Give peace a chance. The so-called truce between the US and China had traders in stocks, bonds, and crude betting that better things will come. As reported here yesterday the 90 day truce, which included several “potential” concessions by the Chinese and a pledge by the US Administration to hold off a planned +15% tariff increase scheduled to take effect on Jan. 1. The news of the truce was initially met with great excitement as stocks traded up aggressively. As the details, or lack thereof, of the agreement began to be more closely scrutinized stocks traded off their highs but still managed to post some impressive gains on the heels of last week’s positive moves. Bonds also rallied yesterday as traders started to contemplate the potential end to the Fed tightening cycle. A pretty risky gambit based on three words in the Fed Chairman’s speech. Though there are signs that higher interest rates are having their intended effect on at least the housing and real estate sectors, the economy appears to be quite healthy. In fact, the trade war and not interest rates may have a lagged negative impact on growth. Barring any major changes, the Fed will continue to raise rates as high as possible not only to preempt an overheat but to give them headroom for cuts once the current economic expansion ends. There is still an 83.5% chance of a 25 basis rate hike this month with the possibility of 1 to 2 more in 2019. All that aside, bond traders were betting on lower rates yesterday as buying pushed 10 year yields below 3% and the yield curve between 2 year and 5 year maturities inverted for the first time since 2007. The more important and more closely watched spread between 2 year and 10 year maturities fell to around 15 basis points yesterday. Traders watch this closely because it has been a good historical indicator of recession. This morning we will start the session with 10 year yields at 2.95% and the 2/10 yield curve at +13.43 basis points (see charts 17 through 20 in my attached daily chartbook). Crude oil got a boost from news that Saudi Arabia and Russia may propose an extension of their agreement to cut supply at the OPEC meeting which will be held late this week (see chart 11 in my attached daily chartbook). The overall response yesterday was positive investor sentiment for risk assets. Though all of the major indices posted impressive rallies over the past several sessions they are still short of re-trending and remain risk off.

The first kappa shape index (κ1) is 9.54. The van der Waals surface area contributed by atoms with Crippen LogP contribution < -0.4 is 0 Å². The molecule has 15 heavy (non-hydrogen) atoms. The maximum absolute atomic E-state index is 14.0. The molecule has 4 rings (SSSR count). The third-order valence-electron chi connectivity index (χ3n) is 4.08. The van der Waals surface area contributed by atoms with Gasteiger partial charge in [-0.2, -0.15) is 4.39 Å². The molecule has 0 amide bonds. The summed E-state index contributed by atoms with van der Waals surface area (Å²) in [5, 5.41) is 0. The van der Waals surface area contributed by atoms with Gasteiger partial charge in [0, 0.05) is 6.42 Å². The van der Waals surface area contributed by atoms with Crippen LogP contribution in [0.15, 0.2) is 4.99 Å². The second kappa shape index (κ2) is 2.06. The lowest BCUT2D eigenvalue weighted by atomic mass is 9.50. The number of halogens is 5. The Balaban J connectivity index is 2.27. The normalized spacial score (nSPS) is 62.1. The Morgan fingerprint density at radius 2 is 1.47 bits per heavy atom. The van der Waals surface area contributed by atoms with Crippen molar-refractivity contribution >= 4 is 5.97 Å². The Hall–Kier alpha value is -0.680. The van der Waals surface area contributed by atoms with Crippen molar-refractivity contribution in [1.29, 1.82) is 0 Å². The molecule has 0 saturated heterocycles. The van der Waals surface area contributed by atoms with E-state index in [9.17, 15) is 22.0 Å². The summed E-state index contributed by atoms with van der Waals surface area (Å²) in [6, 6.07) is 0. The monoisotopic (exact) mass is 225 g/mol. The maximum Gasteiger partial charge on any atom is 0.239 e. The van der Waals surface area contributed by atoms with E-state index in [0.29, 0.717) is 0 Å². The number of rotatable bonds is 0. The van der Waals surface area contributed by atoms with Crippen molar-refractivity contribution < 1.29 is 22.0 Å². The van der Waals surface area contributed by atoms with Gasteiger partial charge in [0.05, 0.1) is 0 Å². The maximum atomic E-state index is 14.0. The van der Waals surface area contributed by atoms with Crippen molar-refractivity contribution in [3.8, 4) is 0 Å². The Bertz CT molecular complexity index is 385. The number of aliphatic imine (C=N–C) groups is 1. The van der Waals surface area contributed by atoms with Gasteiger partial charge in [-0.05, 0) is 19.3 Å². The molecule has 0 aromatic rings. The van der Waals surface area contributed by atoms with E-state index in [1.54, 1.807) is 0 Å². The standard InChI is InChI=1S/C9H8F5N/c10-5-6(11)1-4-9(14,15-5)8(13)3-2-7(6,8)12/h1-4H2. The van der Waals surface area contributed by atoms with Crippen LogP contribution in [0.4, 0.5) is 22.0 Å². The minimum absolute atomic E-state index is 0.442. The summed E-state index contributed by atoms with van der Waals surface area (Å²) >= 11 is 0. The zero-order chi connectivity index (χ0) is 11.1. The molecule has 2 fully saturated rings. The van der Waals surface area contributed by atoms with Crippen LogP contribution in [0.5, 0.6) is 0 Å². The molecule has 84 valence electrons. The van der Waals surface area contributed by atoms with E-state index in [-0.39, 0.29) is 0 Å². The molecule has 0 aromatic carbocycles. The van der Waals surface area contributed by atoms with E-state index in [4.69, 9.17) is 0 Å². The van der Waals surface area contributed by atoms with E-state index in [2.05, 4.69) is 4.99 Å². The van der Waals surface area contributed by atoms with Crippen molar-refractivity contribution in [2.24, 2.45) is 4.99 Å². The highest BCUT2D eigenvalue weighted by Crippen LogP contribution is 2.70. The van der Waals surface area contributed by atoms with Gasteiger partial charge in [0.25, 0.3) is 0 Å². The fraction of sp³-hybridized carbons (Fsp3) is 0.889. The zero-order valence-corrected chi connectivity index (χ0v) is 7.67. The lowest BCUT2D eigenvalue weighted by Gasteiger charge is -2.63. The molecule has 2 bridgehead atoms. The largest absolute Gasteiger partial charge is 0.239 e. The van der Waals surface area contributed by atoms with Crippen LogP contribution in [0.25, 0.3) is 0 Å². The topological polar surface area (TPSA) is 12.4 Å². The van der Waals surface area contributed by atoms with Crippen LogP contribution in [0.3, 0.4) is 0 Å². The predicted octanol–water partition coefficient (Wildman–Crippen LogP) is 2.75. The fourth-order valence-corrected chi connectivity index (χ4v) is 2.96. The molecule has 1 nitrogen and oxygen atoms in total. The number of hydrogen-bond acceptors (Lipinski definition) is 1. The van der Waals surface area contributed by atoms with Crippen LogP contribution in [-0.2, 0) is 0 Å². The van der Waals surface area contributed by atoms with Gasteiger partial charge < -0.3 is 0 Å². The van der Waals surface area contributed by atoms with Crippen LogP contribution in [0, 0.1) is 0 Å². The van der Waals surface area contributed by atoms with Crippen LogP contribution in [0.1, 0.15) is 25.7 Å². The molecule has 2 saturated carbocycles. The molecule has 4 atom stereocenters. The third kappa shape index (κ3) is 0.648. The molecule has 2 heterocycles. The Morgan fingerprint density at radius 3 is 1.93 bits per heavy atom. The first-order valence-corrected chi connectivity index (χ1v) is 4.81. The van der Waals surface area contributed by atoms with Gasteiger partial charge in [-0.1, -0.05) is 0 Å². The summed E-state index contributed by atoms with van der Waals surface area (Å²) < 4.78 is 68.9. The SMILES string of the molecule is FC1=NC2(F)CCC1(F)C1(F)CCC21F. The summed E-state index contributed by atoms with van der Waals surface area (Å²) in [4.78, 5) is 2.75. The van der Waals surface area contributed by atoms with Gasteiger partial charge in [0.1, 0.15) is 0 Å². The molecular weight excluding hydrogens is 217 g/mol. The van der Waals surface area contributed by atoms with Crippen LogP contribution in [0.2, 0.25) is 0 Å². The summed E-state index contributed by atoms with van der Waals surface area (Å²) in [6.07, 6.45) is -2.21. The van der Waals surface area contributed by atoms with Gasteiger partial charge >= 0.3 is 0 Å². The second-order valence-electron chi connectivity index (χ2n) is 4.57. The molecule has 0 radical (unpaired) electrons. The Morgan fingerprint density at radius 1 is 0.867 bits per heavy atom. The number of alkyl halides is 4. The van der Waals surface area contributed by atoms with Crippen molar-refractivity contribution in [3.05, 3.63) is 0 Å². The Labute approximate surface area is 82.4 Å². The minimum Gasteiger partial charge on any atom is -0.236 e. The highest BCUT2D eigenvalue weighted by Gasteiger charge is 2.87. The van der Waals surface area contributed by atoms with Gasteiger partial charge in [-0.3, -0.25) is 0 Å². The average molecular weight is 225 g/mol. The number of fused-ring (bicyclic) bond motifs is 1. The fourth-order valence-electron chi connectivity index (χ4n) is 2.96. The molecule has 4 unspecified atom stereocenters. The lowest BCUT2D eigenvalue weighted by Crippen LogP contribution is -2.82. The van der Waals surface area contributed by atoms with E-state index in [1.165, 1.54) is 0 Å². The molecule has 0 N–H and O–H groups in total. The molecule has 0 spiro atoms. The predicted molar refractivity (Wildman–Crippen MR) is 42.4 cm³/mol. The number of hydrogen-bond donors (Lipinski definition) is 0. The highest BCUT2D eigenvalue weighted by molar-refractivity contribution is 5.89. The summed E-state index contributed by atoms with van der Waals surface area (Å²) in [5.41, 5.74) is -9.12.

Today we have no major economic releases and most of the releases scheduled for tomorrow have been pushed to Thursday making it a packed day ahead of Friday’s big Labor Department release. I have attached an updated economic release schedule that reflects the changes. Stock and bond markets will be closed tomorrow in observance of the passing of President George H. W. Bush, who passed away last Friday. With a lack of other stimuli, traders and commentators will continue to closely study the trade truce today. There will likely be further discussion on Fed linguistics and the inversion in the front end of the curve. Please call me if you have any questions.
daily chartbook 2018-12-04